updated 9/18/2009 10:44:07 AM ET 2009-09-18T14:44:07

Claim: Although Democrats say their bill will be "deficit neutral," its benefits will cost billions, surely adding to future deficits.

Democratic leaders argue that the health insurance overhaul will not add to budget deficits. House Speaker Nancy Pelosi said Thursday, "One thing is for sure: the bill will be paid for." President Obama pledged Thursday, "I won't sign a plan that adds one dime to our deficit — either now or in the future." But critics wonder how the Democrats' new health insurance subsidies and huge expansion of Medicaid cannot enlarge deficits.

Fact or fiction?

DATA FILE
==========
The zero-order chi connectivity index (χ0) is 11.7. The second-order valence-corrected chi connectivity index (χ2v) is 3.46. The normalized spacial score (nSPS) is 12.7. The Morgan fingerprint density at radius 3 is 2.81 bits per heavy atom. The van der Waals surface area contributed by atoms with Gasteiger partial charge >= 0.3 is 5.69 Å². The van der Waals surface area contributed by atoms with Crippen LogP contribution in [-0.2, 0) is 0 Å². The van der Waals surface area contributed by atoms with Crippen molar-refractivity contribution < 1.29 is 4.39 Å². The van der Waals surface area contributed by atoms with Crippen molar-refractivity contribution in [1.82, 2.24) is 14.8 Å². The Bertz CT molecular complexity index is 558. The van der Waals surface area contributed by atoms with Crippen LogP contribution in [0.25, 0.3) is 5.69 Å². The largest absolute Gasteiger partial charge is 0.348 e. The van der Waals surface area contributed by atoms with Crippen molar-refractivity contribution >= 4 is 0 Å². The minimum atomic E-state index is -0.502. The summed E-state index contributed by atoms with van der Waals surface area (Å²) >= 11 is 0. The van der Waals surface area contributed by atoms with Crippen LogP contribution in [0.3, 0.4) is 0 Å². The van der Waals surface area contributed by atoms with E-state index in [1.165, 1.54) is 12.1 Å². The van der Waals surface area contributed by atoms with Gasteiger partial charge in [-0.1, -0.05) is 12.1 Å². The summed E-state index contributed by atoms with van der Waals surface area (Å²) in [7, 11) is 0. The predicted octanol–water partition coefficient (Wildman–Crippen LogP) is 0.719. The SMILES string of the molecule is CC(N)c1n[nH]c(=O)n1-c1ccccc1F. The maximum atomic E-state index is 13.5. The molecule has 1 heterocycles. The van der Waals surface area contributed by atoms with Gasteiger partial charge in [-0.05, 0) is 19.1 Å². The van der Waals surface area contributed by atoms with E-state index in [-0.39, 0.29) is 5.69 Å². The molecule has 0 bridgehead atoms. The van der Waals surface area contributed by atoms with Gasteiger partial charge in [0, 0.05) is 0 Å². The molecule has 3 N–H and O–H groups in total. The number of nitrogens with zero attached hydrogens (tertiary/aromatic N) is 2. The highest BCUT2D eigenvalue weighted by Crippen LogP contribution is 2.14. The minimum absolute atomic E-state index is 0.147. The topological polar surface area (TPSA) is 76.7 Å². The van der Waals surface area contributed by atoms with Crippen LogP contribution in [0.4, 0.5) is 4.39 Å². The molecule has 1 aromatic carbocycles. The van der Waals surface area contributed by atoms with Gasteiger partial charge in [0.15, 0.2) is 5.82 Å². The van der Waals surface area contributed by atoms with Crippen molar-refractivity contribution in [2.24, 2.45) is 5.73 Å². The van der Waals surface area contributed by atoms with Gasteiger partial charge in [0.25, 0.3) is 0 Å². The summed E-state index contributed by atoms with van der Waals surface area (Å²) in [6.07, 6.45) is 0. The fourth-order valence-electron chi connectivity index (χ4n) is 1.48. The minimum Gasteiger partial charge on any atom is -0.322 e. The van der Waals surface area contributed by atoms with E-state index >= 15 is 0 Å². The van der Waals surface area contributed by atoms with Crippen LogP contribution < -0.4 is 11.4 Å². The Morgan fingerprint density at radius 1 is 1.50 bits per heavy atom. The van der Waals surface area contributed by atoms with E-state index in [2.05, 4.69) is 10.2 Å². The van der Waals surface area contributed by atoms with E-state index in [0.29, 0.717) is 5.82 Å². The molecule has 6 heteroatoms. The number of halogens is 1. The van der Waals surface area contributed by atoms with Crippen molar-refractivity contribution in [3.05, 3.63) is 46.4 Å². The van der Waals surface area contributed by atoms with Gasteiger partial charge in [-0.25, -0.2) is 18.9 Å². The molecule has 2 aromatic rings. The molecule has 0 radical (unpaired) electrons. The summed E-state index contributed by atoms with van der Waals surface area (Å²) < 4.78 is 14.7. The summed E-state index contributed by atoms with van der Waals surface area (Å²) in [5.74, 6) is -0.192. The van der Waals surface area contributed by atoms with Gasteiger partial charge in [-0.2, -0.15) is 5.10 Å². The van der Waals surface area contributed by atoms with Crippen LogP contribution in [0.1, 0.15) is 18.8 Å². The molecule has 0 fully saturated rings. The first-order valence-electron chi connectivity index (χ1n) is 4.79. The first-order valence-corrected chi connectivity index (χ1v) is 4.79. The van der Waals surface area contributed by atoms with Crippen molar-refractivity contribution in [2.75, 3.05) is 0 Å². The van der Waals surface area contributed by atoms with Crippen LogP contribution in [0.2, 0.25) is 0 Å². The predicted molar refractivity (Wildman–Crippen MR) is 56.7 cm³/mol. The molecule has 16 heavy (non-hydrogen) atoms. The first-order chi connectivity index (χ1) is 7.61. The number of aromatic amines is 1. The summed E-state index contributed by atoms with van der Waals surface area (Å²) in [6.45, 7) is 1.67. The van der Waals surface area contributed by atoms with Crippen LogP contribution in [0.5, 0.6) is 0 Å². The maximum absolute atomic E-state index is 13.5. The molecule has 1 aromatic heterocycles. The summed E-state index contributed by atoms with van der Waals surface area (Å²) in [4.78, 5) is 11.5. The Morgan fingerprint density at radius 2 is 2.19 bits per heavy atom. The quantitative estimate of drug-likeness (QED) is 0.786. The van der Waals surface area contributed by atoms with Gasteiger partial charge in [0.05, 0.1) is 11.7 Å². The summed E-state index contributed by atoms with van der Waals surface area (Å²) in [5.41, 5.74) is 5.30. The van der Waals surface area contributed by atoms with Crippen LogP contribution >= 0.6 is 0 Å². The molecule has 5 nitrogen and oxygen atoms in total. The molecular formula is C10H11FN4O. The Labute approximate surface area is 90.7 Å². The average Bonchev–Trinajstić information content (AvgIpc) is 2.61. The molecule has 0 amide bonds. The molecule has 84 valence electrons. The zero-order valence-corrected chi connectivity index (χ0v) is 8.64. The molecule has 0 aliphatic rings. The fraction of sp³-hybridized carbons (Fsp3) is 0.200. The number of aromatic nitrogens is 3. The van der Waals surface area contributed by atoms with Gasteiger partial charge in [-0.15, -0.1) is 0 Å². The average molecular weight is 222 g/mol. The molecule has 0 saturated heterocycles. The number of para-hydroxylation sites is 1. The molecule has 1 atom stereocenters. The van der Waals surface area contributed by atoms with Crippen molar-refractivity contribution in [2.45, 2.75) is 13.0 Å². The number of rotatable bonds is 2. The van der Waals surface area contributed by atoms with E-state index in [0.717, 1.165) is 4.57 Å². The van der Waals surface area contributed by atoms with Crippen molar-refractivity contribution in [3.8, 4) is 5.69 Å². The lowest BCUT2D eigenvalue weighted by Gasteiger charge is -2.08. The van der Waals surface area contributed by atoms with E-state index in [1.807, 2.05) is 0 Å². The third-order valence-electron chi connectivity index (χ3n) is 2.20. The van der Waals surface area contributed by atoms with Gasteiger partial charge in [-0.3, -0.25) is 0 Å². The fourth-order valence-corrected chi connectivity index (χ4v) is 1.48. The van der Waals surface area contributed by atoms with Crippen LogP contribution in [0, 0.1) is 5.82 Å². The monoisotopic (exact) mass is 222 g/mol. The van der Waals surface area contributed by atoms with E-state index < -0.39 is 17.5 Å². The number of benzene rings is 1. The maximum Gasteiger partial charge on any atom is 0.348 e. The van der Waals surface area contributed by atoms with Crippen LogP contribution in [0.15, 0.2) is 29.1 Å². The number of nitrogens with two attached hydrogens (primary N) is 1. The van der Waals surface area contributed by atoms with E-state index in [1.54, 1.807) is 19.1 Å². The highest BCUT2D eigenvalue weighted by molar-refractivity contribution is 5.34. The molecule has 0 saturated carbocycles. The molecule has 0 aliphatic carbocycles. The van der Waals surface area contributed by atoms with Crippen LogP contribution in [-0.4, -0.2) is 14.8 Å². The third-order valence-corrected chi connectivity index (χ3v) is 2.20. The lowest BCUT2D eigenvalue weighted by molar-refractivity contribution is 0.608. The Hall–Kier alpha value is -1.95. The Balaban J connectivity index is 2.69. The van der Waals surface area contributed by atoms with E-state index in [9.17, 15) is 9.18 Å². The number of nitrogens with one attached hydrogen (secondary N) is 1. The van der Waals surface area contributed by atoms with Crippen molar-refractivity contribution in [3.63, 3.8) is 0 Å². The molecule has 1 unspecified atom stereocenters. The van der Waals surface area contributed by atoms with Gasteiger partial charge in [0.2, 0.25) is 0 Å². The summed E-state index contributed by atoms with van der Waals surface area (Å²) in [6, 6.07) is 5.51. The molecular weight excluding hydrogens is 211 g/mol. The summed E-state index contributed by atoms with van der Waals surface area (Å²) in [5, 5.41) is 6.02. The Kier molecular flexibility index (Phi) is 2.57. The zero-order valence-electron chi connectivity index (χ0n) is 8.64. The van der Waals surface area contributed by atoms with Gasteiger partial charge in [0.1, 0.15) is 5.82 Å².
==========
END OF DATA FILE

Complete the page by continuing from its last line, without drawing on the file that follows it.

Fiction. Debates about whether a bill will be "deficit neutral" (won’t add to future deficits) or will reduce deficits are based on Congressional Budget Office estimates of what deficits will be over the next 10 years. CBO projects that between 2010 and 2019, cumulative federal deficits will be $7 trillion, or about 4 percent of the 10-year gross domestic product. This is CBO’s "budget baseline," the benchmark against which it measures the effect of proposed legislation. The CBO said yesterday that Senate Finance Committee chairman Max Baucus' bill "would result in a net reduction in federal budget deficits of $49 billion over the 2010–2019 period." Even though the Baucus bill includes $774 billion of new spending, it would more than offset this with $409 billion in spending cuts and $393 billion in new tax and other revenues. Even so, if the Baucus bill became law, the deficit in 2019 would still be about $700 billion.

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